Lisa Corley: Well, i’m not a prolific blogger, but would probably choose What’s in a Word(le)? Lifelong Learning and Work Based Learner experiences… mainly because it brought together lots of work in the programme I had just finished supporting, and after reading all the final reports and summarising them it felt useful to have the summaries in the public domain rather than in some report hidden away somewhere. I also really liked doing the ‘visualisations’ as I think it helps to look at the information in a different way.
Lorna Campbell: Suppose it would have to be a A TAACCCTful mandate? OER, SCORM and the $2bn grant which was an attempt to cut through the crap and provide a rational summary of a rather overheated situation. *cough* It also happened to be nominated for the second annual “Downes Prize”.
John Robertson: Hmm, I have to admit that some of the posts from last year which I like the best are ones that never quite got properly started or finished. Perhaps partially because of that and partially because it was a “throw away” response to a tweet which ended up drawing together and developing some of my thinking about open ed. There’s lots about it that I think is imperfect (e.g. using the word “manifesto”) but it got some things right and there was a certain serendipity to its creation which makes me smile: An OER manifesto in twenty minutes.
Phil Barker: Modern Art of Metadata. Unexpected interest during a meeting of the advisory group of the Resource Discovery Task Force Vision Implementation Plan Management Framework (I kid you not).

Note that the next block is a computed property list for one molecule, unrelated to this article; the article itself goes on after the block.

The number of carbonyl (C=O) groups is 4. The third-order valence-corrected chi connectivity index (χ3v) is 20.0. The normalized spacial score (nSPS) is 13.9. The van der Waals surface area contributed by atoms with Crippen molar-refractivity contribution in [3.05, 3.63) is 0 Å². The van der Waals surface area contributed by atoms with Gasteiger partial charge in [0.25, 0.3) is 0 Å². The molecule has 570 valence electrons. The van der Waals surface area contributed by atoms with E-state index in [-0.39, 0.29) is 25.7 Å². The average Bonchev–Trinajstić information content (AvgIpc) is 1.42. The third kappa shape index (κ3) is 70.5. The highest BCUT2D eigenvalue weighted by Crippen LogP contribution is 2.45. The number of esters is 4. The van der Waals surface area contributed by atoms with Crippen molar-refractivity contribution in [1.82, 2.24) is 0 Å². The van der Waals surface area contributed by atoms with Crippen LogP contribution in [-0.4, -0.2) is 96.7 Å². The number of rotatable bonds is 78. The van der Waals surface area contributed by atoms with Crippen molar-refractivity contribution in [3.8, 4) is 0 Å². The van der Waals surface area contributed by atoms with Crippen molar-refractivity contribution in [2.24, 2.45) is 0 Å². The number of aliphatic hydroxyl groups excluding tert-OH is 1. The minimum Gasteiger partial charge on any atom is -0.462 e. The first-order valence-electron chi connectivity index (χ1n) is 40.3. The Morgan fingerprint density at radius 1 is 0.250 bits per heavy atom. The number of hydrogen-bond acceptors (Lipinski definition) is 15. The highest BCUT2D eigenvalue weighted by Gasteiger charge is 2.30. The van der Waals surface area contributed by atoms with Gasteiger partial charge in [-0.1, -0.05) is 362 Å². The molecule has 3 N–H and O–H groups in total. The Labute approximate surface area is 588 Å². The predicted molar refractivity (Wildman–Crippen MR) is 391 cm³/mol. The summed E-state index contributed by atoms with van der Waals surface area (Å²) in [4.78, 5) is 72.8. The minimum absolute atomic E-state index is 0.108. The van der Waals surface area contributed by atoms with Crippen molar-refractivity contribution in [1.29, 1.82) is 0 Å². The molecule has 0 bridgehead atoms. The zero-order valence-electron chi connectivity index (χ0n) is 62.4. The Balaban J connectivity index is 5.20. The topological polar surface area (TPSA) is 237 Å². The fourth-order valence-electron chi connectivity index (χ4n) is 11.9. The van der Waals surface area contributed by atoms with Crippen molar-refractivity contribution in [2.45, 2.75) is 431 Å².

Rowin Young: My favourite post is my look at the excitement that surrounded the Mozilla Open Badges Initiative after the announcement of a substantial prize fund for developments, Badges, identity and the $2million prize fund. It touched on a number of areas that are of particular interest to me, including gaming achievement systems as both motivators and exploiters and the increasing trend for using elements from gaming in other contexts, identity management in both the technical and social aspects, assessment and accreditation. Writing the post provided me with an opportunity to work out a lot of my thinking around the topic, and I really enjoyed working on it.
Scott Wilson: My personal fave is this one: Converting Chrome Installed Web Apps into W3C Widgets. Not because its that great a post, but because of all the chaos that ensued at W3C and elsewhere. This got picked up by Opera, who used it to publicly berate Google and Mozilla about supporting open standards, which drew in Microsoft, and before the end of the month even Adobe had joined in. It actually led more or less directly to the “future of offline web apps” event which was a huge success, and so there may even be a positive outcome.